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Shelter: A Novel Hardcover – March 15, 2016
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"In Shelter, Jung Yun takes Tolstoy’s idea that every unhappy family is unhappy in its own way and packages it in the most familiar expression of the American Dream: owning a home. What the parents and children in this novel discover is that they can neither take shelter in their houses nor their families. This is domestic drama at its best, a gripping narrative of secrets and revelations that seized me from beginning to end."―Viet Thanh Nguyen, Pulitzer Prize-Winning Author of The Sympathizer
"This absorbing, suspenseful début tracks familial obligation and the legacy of trauma... The narrative piles on surprises at a tightly controlled clip, as [Kyung's] family is forced to confront the past and the price it has paid for stability."―The New Yorker
"Gripping...Yun shows how, although shelter doesn’t guarantee safety and blood doesn’t guarantee love, there’s something inextricable about the relationship between a child and a parent…Shelter is captivating.”―The New York Times Book Review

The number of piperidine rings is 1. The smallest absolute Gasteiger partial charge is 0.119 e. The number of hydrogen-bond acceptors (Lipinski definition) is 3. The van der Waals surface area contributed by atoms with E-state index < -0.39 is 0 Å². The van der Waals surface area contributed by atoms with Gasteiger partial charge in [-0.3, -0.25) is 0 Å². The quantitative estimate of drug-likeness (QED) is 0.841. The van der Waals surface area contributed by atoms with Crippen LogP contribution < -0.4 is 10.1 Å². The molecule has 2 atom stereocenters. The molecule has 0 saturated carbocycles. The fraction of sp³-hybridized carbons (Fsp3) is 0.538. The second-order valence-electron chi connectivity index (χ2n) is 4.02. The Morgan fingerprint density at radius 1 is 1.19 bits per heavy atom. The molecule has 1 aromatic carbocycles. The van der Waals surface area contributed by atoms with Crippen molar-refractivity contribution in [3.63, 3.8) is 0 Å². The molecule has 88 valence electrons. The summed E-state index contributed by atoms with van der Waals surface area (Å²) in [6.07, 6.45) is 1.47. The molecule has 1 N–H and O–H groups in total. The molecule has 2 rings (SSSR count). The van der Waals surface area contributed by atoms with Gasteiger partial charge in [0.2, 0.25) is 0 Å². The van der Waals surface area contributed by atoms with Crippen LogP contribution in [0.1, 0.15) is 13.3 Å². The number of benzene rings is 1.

"I read the greater part of Jung Yun's Shelter in a 14-hour sitting, interrupted by only five hours of sleep. I was on a trip, with other people, but I couldn't do anything until I was finished; Yun's debut may be a family drama, but it has all the tension of a thriller. It's a sharp knife of a novel―powerful and damaging, and so structurally elegant that it slides right in....it gets better and richer with every page...Like the writer's version of a no-hitter, Shelter is a marvel of skill and execution, tautly constructed and played without mercy."―Steph Cha, Los Angeles Times
"Jung Yun dazzles in her haunting debut."―US Weekly
“[A] harrowing hybrid of wrenching domestic drama and nail-biting crime procedural―Ordinary People meets In Cold Blood.”―Passport
“[A] fearless and thrilling debut.”―Town & Country
"The tension inside Kyung [is] visceral...Yun skillfully makes his unraveling feel fast-paced and urgent."―Entertainment Weekly
“Yun keeps the suspense and family drama racing neck and neck... Shelter is a suspenseful, illuminating first novel.”―Jane Ciabattari, BBC.com (Nine Books to Read This Month)
"The combination of grisly James Patterson thriller and melancholic suburban drama shouldn’t work at all. Yet Ms. Yun pulls it off...The proximity of Kyung's parents and the atmosphere of grief and panic launch him on a spiral of self-destruction that’s impossible to turn away from."―Sam Sacks, The Wall Street Journal
“I was riveted.”―Rumaan Alam, The Millions
"Yun’s powerful and tautly written novel is a brave and engrossing meditation onan adult child’s need to reckon with his past in order to be free."―Min Jin Li, Asia House
"[A] thrilling debut novel...Dark and gripping, Shelter exposes the jagged edges of parent-child relationships and the sacrifices we make in the name of family."―BuzzFeed, 19 Incredible Books You Need to Read This Spring
"What follows is the unfolding of a horrific and complicated crime―not to mention a horrific and complicated hidden family history."―Marie Claire